I’ve been following the @HelicoptersofDC Twitter account for two years and change, so it was a treat to see Andrew Logan, the guy behind this aircraft-tracking project, explain how it works and how he’s dealt with obstacles ranging from uncooperative government agencies to Elon Musk.
My take on this antitrust lawsuit targeting Google’s display-ads practices: If people as politically opposed as U.S. Attorney General Merrick Garland and Texas Attorney General Ken Paxton all think you’re guilty, you’d better lawyer up.
The notion that DirecTV’s owners–gigantic telecom conglomerate AT&T and the private-equity firm TPG–are somehow members of the woke mob is dumb beyond belief. And yet that claim also fits right into a pattern of performative victimhood in the Trumpian part of today’s Republican Party.
Tuesday night treated me to the first space launch I’d seen in person–meaning close enough to hear it–since 2018. And unlike the previous three launches that I have been privileged to experience from that close, this one did not require a flight to Florida.
A press pass issued by Rocket Lab granted a much closer view of its “Virginia is for Launch Lovers” mission, just two miles away from a spare concrete pad next to the Atlantic. At ignition about 40 minutes after sunset, Electron lit up the shore, a brilliant beacon shooting into the sky. The sound rolled out to us about two seconds later–a steady low-frequency roar that might have been an especially loud jet engine, except jets can’t shoot anything into Earth orbit. A clear sky let me track the rocket through first-stage separation, then follow the second stage as its exhaust left a plume dozens of miles up.
If you’re reading this around the D.C. area, you should have multiple chances to experience that, as Rocket Lab plans four to six launches from Wallops this year. Things to know in advance:
• Wireless coverage can get really bad, so you should not bank on being able to Instagram launch photos.
• Don’t expect the same show you’d get at a KSC launch. At liftoff, Electron’s thrust is 43,000 pounds, while at launch Antares (with one launch left this year) is good for 864,000 pounds. In comparison, SpaceX’s Falcon 9 and Falcon Heavy have 1.7 and 5.1 million pounds of sea-level thrust sending them skyward. But while you won’t have the experience of feeling a giant rocket’s sound rush over you like an acoustic avalanche, it is still a kind of magic to see something people made leave the ground and soar into the black, all the way to space.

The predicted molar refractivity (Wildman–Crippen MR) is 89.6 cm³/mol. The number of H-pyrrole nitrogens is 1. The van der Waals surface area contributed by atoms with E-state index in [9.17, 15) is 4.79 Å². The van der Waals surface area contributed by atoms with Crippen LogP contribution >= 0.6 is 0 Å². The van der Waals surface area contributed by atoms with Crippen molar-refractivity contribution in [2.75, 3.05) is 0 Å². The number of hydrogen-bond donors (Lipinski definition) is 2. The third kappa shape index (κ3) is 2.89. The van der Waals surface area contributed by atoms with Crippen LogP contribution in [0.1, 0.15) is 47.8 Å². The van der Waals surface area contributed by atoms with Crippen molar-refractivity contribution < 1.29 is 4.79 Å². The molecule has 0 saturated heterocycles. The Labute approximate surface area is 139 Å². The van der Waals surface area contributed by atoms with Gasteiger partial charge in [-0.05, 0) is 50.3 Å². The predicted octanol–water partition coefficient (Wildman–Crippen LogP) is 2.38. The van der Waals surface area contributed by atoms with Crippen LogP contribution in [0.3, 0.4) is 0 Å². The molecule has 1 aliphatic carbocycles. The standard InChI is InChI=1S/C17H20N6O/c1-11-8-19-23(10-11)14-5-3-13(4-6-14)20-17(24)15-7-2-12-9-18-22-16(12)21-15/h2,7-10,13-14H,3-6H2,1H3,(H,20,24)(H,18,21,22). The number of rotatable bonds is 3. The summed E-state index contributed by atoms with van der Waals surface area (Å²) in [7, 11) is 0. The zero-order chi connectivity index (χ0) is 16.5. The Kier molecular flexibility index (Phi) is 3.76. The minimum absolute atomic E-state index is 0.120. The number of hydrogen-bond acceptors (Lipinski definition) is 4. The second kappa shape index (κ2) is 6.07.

• If you can’t make the trip, you should still be able to see a Wallops launch from around D.C. That’s more easily done at night, when you don’t have to distinguish one contrail from everything else in the sky; you just have to spot a rocket’s red glare.
The last theoretically full work week of 2022 is upon us, after a work week that was much fuller than usual by virtue of including two trips to Virginia’s Eastern Shore over four days. You can imagine my relief.
I wrote up an Insider Intelligence forecast that sees 14 percent of Twitter’s U.S. users heading for the exits by 2024. With Elon Musk’s recent bout of vindictive account suspensions and Sunday’s announcement of a control-freakish ban on linking out to “alternative social platforms,” that number may need to be revised up.
The aviation startup that’s aspiring to restore supersonic commercial air travel finally revealed details about the engines for its planned Overture jet. For a more technical look at Boom’s news, please see this piece from Aviation Week’s Guy Norris.
The Arabic-language, U.S.-government-backed news network quizzed me briefly in a phone call Friday about new Twitter overlord Elon Musk’s recent moves to ban journalists from Twitter for telling people about third-party sources of data about the location of Musk’s jet. (Speaking of which, you can follow the whereabouts of N628TS on Mastodon at firstname.lastname@example.org.) I hope the Arabic translation gets across my outrage over this outburst of control-freakery.